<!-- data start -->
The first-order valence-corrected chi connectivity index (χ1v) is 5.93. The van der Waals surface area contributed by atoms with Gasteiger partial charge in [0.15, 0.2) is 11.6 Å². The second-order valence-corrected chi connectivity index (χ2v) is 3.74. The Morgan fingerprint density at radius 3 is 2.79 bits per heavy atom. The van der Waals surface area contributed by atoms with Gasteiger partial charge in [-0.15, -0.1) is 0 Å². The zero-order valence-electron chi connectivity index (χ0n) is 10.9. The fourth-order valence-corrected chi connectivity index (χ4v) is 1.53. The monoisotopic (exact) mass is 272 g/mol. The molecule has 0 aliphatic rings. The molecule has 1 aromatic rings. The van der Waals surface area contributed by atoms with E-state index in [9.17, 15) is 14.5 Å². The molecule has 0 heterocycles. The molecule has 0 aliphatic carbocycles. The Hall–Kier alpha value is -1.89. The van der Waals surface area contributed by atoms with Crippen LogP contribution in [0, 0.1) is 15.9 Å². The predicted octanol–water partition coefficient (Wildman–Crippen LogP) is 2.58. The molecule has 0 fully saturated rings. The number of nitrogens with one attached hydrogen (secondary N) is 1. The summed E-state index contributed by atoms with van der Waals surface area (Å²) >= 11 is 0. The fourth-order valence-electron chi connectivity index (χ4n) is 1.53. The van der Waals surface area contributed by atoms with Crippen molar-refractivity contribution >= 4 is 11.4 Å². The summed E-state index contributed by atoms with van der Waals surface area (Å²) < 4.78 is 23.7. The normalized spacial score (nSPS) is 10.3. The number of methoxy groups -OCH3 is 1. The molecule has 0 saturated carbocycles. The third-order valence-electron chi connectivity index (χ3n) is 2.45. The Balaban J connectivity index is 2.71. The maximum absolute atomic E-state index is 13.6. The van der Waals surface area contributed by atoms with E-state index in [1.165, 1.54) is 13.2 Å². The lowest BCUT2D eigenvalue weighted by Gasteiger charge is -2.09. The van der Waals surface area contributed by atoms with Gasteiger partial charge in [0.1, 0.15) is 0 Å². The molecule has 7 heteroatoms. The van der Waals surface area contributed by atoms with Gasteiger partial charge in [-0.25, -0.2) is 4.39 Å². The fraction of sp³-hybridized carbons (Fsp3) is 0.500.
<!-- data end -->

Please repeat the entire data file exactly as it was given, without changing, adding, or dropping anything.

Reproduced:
The first-order valence-corrected chi connectivity index (χ1v) is 5.93. The van der Waals surface area contributed by atoms with Gasteiger partial charge in [0.15, 0.2) is 11.6 Å². The second-order valence-corrected chi connectivity index (χ2v) is 3.74. The Morgan fingerprint density at radius 3 is 2.79 bits per heavy atom. The van der Waals surface area contributed by atoms with Gasteiger partial charge in [-0.15, -0.1) is 0 Å². The zero-order valence-electron chi connectivity index (χ0n) is 10.9. The fourth-order valence-corrected chi connectivity index (χ4v) is 1.53. The monoisotopic (exact) mass is 272 g/mol. The molecule has 0 aliphatic rings. The molecule has 1 aromatic rings. The van der Waals surface area contributed by atoms with E-state index in [9.17, 15) is 14.5 Å². The molecule has 0 heterocycles. The molecule has 0 aliphatic carbocycles. The Hall–Kier alpha value is -1.89. The van der Waals surface area contributed by atoms with Crippen LogP contribution in [0, 0.1) is 15.9 Å². The predicted octanol–water partition coefficient (Wildman–Crippen LogP) is 2.58. The molecule has 0 fully saturated rings. The number of nitrogens with one attached hydrogen (secondary N) is 1. The summed E-state index contributed by atoms with van der Waals surface area (Å²) >= 11 is 0. The fourth-order valence-electron chi connectivity index (χ4n) is 1.53. The van der Waals surface area contributed by atoms with Crippen molar-refractivity contribution >= 4 is 11.4 Å². The summed E-state index contributed by atoms with van der Waals surface area (Å²) < 4.78 is 23.7. The normalized spacial score (nSPS) is 10.3. The number of methoxy groups -OCH3 is 1. The molecule has 0 saturated carbocycles. The third-order valence-electron chi connectivity index (χ3n) is 2.45. The Balaban J connectivity index is 2.71. The maximum absolute atomic E-state index is 13.6. The van der Waals surface area contributed by atoms with E-state index in [1.165, 1.54) is 13.2 Å². The lowest BCUT2D eigenvalue weighted by Gasteiger charge is -2.09. The van der Waals surface area contributed by atoms with Gasteiger partial charge in [0.1, 0.15) is 0 Å². The molecule has 7 heteroatoms. The van der Waals surface area contributed by atoms with Gasteiger partial charge in [-0.25, -0.2) is 4.39 Å². The fraction of sp³-hybridized carbons (Fsp3) is 0.500.